Although, of course, one should not tailgate the car in front of them, they have no control over the car behind them. At times when someone is tailgating me in heavy traffic, I've made a decision to not stop at a yellow light that I could have stopped at. The reason being, I felt that given normal signal timing, if I didn't stop, I would still enter the intersection on the yellow but if I did stop, I would get rear ended. I placed my obligation to avoid an accident higher than the slight risk of a "fast yellow" set to the theoretically shortest possible timing and confident that if a cop happened to be watching, he might nail the guy behind me instead of me (as, the second guy entering on a red is somehow "more guilty" IMHO). If I know there's a red light camera at the intersection, sorry, I assume that the yellow is as short as possible and I stop even if it increases the risk of being rear ended (his insurance company pays for my car repairs, he doesn't pay for the red light ticket). In fact, I had a couple of close calls (guy behind me smoking squealing tires, skidding etc. while I stopped safely behind the limit line without fanfare) at a local intersection that I drive through regularly -- and was annoyed when I read in the paper much later that the cameras had been turned off at that intersection for over a year!

    When someone is tailgating you in heavy traffic, you have few options to stopping that behavior quickly - changing lanes isn't always an option, slowing down may just make the problem worse if you're approaching a signal which may turn yellow suddenly since the distance between yourself and the following car - i.e. the margin of safety - is reduced (because the gap is shorter and you're going slower so actually stop more quickly) if the tailgater doesn't take heed of your speed change before you decide to stop for a yellow.

    Even with all this care, twice I've been rear ended by a tailgater when I stopped quickly - once for a yellow light, another time for another reason. One of these times, three cars behind me ended up hitting each other also. The car behind me was lighter, more fragile, and had a lower bumper than my car (his was a small Fiat I think) so his impact on my bumper just scuffed the underside of my bumper cover but his bumper, grill, lights, and hood were seriously trashed. (After determining I had no damage I cared about, the officer noted that there was only room for three cars on the standard accident report he had to fill out so, unless I needed the report for my uses, he would just leave me off and I could go on my way -- I always wondered how the guy behind me explained to his insurance company how his car had thousands of dollars of damage and the car he hit didn't even exist on the accident report).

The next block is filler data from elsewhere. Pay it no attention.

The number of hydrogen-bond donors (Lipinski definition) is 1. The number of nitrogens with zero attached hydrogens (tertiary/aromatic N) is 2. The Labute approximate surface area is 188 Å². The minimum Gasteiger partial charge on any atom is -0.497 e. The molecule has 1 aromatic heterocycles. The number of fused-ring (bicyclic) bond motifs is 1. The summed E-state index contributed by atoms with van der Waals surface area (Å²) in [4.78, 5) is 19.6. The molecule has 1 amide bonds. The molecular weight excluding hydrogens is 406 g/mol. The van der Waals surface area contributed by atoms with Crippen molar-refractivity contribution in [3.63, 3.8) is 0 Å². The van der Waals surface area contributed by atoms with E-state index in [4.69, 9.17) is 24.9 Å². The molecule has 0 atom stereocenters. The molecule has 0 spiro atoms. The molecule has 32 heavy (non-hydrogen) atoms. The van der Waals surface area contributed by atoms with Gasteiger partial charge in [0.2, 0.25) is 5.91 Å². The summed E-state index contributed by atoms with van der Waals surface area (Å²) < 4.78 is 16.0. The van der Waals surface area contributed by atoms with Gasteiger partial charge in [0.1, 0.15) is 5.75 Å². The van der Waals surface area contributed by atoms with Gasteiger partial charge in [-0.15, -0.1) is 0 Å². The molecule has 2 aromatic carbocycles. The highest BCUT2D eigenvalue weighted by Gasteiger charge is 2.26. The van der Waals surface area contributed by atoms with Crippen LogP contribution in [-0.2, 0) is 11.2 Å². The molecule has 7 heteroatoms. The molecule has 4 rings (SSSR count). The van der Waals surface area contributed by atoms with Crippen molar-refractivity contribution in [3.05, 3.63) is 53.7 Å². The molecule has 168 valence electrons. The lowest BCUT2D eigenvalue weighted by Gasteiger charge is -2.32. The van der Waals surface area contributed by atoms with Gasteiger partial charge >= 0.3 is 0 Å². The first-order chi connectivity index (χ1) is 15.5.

Stopping "as quickly as you can" is just a bad idea unless it's necessary and safe.

  • Re:whine... (Score:3, Interesting)

    by uncqual (836337) on Friday February 06, 2009 @12:50AM (#26748367)
    And that general strategy is what got me rear ended once! A truck had cut in front of me blocking the signal, so when I could again see the signal it was yellow and I had no idea how long it had been so. I didn't enter the intersection - cost the insurance company of the guy behind me a bunch of money! In fact, I could have easily made it into the intersection before the light turned red, but I didn't want to risk a "running red" ticket so made a split second decision to risk an accident because of a tailgater behind me instead.
  • by Anonymous Coward on Friday February 06, 2009 @12:55AM (#26748391)

    Where I live (Plano, TX) they've blanketed red light cameras across the entire city. Sure, T-Bone blown red light accidents have gone down, but whiplash due to getting rear ended because the driver behind you had no intention of stopping has shot up. Seeing as I ride a motorcycle a lot, it's actually just as dangerous now as it was before. I just get the joyful thought of being tossed out in to the intersection by a driver not paying attention or not concerned about the cost of a red light ticket. Goodie.

  • Why not do this... (Score:2, Interesting)

    by Megatog615 (1019306) on Friday February 06, 2009 @01:11AM (#26748455)

    I had an idea a little while ago that involved adding an LED timer right next to the stoplight that counts down to red when the light turns yellow, to tell people exactly how much time they have before it turns red.

    Why hasn't something like this been added yet?

  • Re:whine... (Score:1, Interesting)

    by Anonymous Coward on Friday February 06, 2009 @01:13AM (#26748467)

    they might slam right into you.